Group purchasing in healthcare continues to be under scrutiny from lawmakers in Washington, but as a senior supply chain officer, I don't understand what the noise is all about.
Lawmakers have become convinced that GPOs restrict the provider's choice and ultimately dictate what providers can select and use. This could not be further from the truth.
Yes, GPO members are encouraged to purchase on the GPOs contracts in order to get the best value. But providers will still make choices outside of the GPO contract portfolio when it is in the provider's best interest to do so.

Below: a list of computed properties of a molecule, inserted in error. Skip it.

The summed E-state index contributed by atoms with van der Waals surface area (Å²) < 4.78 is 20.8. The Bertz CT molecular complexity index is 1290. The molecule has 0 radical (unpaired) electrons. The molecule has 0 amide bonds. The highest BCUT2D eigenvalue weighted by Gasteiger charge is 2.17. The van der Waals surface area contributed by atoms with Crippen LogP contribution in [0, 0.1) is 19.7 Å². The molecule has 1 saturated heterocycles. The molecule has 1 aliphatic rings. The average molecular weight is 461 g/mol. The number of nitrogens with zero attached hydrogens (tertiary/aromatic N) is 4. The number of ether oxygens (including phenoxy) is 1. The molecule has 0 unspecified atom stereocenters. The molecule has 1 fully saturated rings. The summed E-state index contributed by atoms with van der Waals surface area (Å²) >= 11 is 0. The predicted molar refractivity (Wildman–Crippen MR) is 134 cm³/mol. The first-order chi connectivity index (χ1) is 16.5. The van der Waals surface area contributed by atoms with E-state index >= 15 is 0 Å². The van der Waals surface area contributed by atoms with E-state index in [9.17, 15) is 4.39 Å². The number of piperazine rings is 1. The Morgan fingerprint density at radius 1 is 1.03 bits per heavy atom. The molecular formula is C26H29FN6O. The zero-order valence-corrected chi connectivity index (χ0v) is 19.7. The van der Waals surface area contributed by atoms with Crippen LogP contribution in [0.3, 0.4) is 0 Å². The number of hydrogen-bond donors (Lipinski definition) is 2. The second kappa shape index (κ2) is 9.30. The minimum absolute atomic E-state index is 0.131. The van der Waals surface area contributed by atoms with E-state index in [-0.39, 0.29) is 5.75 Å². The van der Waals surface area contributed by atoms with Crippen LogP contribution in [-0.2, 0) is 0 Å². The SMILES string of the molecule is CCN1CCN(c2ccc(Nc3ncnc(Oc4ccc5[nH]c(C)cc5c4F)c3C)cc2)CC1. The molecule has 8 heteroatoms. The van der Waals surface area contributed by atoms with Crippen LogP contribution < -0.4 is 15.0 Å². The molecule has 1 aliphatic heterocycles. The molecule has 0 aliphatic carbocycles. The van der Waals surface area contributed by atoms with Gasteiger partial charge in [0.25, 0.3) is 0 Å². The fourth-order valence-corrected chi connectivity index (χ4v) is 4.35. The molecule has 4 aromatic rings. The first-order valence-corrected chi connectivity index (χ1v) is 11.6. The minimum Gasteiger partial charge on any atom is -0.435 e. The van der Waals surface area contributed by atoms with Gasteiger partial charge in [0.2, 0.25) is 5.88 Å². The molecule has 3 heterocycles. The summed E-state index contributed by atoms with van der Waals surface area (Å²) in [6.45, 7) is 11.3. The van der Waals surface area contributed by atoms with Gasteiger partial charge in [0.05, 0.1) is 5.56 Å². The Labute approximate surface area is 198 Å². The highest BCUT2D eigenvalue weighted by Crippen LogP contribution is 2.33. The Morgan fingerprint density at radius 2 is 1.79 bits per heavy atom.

If anything, the value that GPOs provide to their members has been diluted over the past decade, due to pressures from manufacturers, suppliers, and their related industry associations.
In the first decade of 2000, lawmakers forced a dramatic change in the way healthcare providers and their associated organizations contract for goods and services. In the course of doing so, providers have spent time and money analyzing and comparing group purchasing organizations, and GPOs have spent time and money adapting their business model to suit the lawmaker's demands. Meanwhile, the cost of goods continues to rise.